This will in due course almost certainly prove to have been a bad strategy for London. Railway rolling stock tends to suffer from some weaknesses which show up almost immediately, and others which show up after a decade or two, in both cases affecting the entire fleet. The thirty Bulleid-designed Merchant Navy class all had to be taken out of service and eventually rebuilt, following an incident in 1953 which revealed a fundamental failure with the design. A similar thing happened with the thirty GWR King class locomotives after it had been in service for almost thirty years. It would be good luck if the entire fleet of S-stock is not eventually affected by some defect which means that it will all have to be taken out of service for remedial action.

But to return to the D78 stock. Adrian Shooter saw the opportunity to recycle this stock for secondary services on the national system. In principle that was a shrewd move, though easier said than done, because the trains are electrically powered and the intention is to operate them on lines which are not electrified. The chosen approach was to install underfloor engines to power generators to drive the trains' existing electric motors.

This might have sounded like an economical solution, but fitting generators under the floor of a train can be tricky; the weight of the equipment is one difficulty and the lack of space another.

And so it has proved. The initial use of the trains, now designated class 230, was intended to be between Nuneaton and Coventry. However, an engine caught fire on the trial run and the backers have pulled out of the project. That seems like a precipitate decision, but the project, it is claimed, has now been delayed to the point that it could not meet the timetable set for development.

One has to wonder about the thinking that lay behind the notion. Putting the generator in a separate and reasonably spacious compartment would have been easier and less likely to run into trouble. Using the carriages as locomotive-powered push-pull sets would have been even less risky, and more flexible too, especially if the locomotives used in the trial had been of a well-established type such as the class 20 or 37, of which a number are still serviceable.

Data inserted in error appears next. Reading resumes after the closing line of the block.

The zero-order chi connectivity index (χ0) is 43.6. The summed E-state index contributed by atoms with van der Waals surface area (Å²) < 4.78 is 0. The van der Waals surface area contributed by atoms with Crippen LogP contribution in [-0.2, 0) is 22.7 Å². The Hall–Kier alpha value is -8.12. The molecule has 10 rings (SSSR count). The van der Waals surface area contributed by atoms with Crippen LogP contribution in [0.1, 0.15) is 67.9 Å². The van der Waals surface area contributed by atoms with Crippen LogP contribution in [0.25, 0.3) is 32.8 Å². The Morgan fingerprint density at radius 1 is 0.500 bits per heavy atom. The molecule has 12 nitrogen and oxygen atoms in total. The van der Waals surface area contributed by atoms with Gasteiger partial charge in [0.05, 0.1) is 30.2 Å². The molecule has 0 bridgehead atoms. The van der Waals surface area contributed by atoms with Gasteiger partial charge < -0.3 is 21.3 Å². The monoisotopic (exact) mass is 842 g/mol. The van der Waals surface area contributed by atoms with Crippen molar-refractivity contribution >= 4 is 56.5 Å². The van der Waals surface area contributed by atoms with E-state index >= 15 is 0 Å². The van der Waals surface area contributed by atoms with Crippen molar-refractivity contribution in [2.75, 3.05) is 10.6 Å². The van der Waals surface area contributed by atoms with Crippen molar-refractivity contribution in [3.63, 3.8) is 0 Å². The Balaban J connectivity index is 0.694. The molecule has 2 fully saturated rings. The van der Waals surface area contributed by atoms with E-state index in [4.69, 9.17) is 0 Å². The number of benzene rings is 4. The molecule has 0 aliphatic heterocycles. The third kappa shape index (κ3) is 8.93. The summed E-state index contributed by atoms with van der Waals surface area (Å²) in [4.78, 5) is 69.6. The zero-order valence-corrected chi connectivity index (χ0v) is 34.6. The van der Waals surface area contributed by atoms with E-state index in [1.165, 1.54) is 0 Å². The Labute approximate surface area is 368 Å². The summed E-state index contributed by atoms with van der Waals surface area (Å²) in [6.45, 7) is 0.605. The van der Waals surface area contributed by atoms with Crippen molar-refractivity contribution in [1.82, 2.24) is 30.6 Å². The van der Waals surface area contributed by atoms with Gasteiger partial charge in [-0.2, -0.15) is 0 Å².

Then there is this, specifically designed for secondary routes, within the constraints of the contemporary railway environment. It is nearly eight years since the developer, DLM-AG of Winterthur, came up with the proposal. The firm has so far failed to find sufficient interest for the minimum build of twenty units, costing around £30 million in total, which would be necessary to achieve a favourable price, around 30% of that of a comparable diesel locomotive.

lördag 7 januari 2017

Schoenberg and the atonals

BBC Radio Three is running a series of programmes on "The Second Viennese School": the group of composers that comprised Arnold Schoenberg and his pupils and close associates in early 20th century Vienna. Schoenberg himself was the subject of this week's Composer of the Week.

I have never been particularly attracted to that sort of music, though if you are used to singing Gregorian chant, it is not difficult to listen to. There is an interesting background. Schoenberg, who seems to have been a thoroughly good egg who had a hard life, was trying to break out of the diatonic (major and minor key) straitjacket, which, it was felt, had reached the limits of its possibilities by the end of the nineteenth century.

What is still not widely appreciated is that the dominance of diatonic music was a Western European phenomenon which took hold in the seventeenth century. Before that, and outside Europe, modal forms and other scales were and remain the norm. But even within Europe, the rules of diatonic music were famously broken by composers such as Gesualdo, William Lawes, Purcell, Bach, Zelenka, and Mozart.

That is not all. The music of the Catholic church, and the traditional Jewish music from which it was derived, is not diatonic but modal. The mode nearest to the major scale, Gregorian mode 5 (Lydian), is nevertheless different. The minor scale corresponding to the Aeolian mode, has no equivalent Gregorian mode. The other seven Gregorian modes are distant from the diatonic scales, none more so than mode 3 (Phrygian). Thus, if one is used to Gregorian chant, there is nothing strange about twentieth century "atonal" music.

Which brings us to Olivier Messaien, whose music also breaks out of the diatonic mould, but from a starting point in the Gregorian chant which he would have grown up with. There is here a sort of convergence. Messaien famously wrote no choral settings. He had taken the view that he could not produce anything of the quality of Gregorian chant and that it was a mistake to put one's work in a situation where it would be compared. A wise decision - in my view that helps to makes him probably the greatest composer of twentieth century church music.

Diminishing returns of British high speed rail

The typical inter-city journey in Britain is about 100 miles. Now look at this table of speeds and journey times; remember that to achieve a...